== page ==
September 2021 ■ Members of the Ottawa Real Estate Board sold 1,572 residential properties in August through the Board’s Multiple Listing Service® System, compared with 2,006 in August 2020, a decrease of 22 per cent. August’s sales included 1,175 in the residential-property class, down 25 per cent from a year ago, and 397 in the condominium-property category, a decrease of 9 per cent from August 2020. The five-year average for total unit sales in August is 1,684.
“August’s unit sales followed a trajectory typical of the resale market’s summer months with a considerable decline in transactions compared to the spring and 9% fewer sales than in July (1,724). The number of properties changing hands was on par with August 2017 and 2018 figures. The reason we see a sharp decrease compared to last year’s numbers is due to the first wave lockdown in spring 2020, which shifted that market’s peak to the summer and fall months,” states Ottawa Real Estate Board President Debra Wright.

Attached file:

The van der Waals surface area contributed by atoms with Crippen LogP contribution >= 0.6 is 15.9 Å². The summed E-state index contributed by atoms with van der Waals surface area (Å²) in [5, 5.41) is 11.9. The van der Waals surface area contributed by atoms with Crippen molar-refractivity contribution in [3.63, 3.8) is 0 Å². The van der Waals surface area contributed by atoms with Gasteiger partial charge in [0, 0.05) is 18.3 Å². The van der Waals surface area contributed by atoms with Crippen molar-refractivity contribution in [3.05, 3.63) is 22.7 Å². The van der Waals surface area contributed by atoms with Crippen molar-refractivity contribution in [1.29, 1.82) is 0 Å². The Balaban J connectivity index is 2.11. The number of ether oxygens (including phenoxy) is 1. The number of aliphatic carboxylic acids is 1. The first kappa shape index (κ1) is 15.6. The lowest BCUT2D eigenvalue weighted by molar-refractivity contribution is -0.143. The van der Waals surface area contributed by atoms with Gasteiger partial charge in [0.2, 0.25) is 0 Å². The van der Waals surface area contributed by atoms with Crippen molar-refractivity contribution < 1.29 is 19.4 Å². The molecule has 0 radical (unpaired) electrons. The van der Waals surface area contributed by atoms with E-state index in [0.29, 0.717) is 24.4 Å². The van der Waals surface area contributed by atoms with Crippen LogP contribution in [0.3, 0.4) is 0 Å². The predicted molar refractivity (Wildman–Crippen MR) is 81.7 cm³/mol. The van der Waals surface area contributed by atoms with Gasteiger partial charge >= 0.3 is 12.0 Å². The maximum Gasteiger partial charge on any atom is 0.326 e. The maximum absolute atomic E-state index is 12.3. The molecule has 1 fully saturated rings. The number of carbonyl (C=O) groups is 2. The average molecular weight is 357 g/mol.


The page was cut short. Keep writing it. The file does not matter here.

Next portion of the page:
“Year-to-date resales are at 14,728 and are 24% higher than this period in 2020, which clearly indicates we are in the midst of another strong year in the Ottawa market,” she adds.
August’s average sale price for a condominium-class property was $407,148, an increase of 6 per cent from last year, while the average sale price for a residential-class property was $674,449, an increase of 14 per cent from a year ago. With year-to-date average sale prices at $722,526 for residential and $420,654 for condominiums, these values represent a 27 per cent and 18 percent increase over 2020, respectively.*
“Supply continues to remain scarce, and that is the driving factor behind these price increases. New listings were down 400 units from July and 500 units from last August and below the 5-year average for the first time this year since February. Although inventory is approximately 5-6% higher than last year for both residential and condominium property classes, we are only at about 1.5 months’ worth of housing stock. To achieve a balanced market, we need 4-6.5 months’ supply of inventory,” Wright points out.
“We are pleased to see that housing affordability and the supply shortage have been a predominant part of election conversations and federal party platform pledges – which is a step in the right direction. We look forward to the collaboration between municipal, provincial, and federal governments to establish measures which will effectively address these fundamental barriers to homeownership for all Canadians who desire to own a home.”
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